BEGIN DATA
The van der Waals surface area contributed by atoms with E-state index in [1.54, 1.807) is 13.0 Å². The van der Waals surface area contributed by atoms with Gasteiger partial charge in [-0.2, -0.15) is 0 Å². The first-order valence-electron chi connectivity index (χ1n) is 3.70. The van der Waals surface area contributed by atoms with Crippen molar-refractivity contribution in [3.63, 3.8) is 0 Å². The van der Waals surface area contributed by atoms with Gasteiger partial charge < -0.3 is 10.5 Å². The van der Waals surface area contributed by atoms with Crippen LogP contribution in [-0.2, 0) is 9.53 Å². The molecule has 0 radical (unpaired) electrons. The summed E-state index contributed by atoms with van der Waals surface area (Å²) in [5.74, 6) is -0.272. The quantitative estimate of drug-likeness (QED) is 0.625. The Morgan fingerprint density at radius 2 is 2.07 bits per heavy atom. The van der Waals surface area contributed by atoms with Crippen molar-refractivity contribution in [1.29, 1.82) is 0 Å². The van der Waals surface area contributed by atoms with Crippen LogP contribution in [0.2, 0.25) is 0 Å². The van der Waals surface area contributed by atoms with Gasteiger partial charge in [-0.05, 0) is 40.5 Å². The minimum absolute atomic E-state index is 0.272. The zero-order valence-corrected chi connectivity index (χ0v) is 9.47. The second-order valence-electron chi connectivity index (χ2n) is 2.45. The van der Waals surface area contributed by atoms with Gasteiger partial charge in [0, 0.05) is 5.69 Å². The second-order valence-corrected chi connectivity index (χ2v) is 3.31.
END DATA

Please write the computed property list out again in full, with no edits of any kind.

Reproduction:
The van der Waals surface area contributed by atoms with E-state index in [1.54, 1.807) is 13.0 Å². The van der Waals surface area contributed by atoms with Gasteiger partial charge in [-0.2, -0.15) is 0 Å². The first-order valence-electron chi connectivity index (χ1n) is 3.70. The van der Waals surface area contributed by atoms with Crippen molar-refractivity contribution in [3.63, 3.8) is 0 Å². The van der Waals surface area contributed by atoms with Gasteiger partial charge < -0.3 is 10.5 Å². The van der Waals surface area contributed by atoms with Crippen LogP contribution in [-0.2, 0) is 9.53 Å². The molecule has 0 radical (unpaired) electrons. The summed E-state index contributed by atoms with van der Waals surface area (Å²) in [5.74, 6) is -0.272. The quantitative estimate of drug-likeness (QED) is 0.625. The Morgan fingerprint density at radius 2 is 2.07 bits per heavy atom. The van der Waals surface area contributed by atoms with Crippen molar-refractivity contribution in [1.29, 1.82) is 0 Å². The van der Waals surface area contributed by atoms with Crippen LogP contribution in [0.2, 0.25) is 0 Å². The van der Waals surface area contributed by atoms with Gasteiger partial charge in [-0.05, 0) is 40.5 Å². The minimum absolute atomic E-state index is 0.272. The zero-order valence-corrected chi connectivity index (χ0v) is 9.47. The second-order valence-electron chi connectivity index (χ2n) is 2.45. The van der Waals surface area contributed by atoms with Gasteiger partial charge in [0, 0.05) is 5.69 Å². The second-order valence-corrected chi connectivity index (χ2v) is 3.31.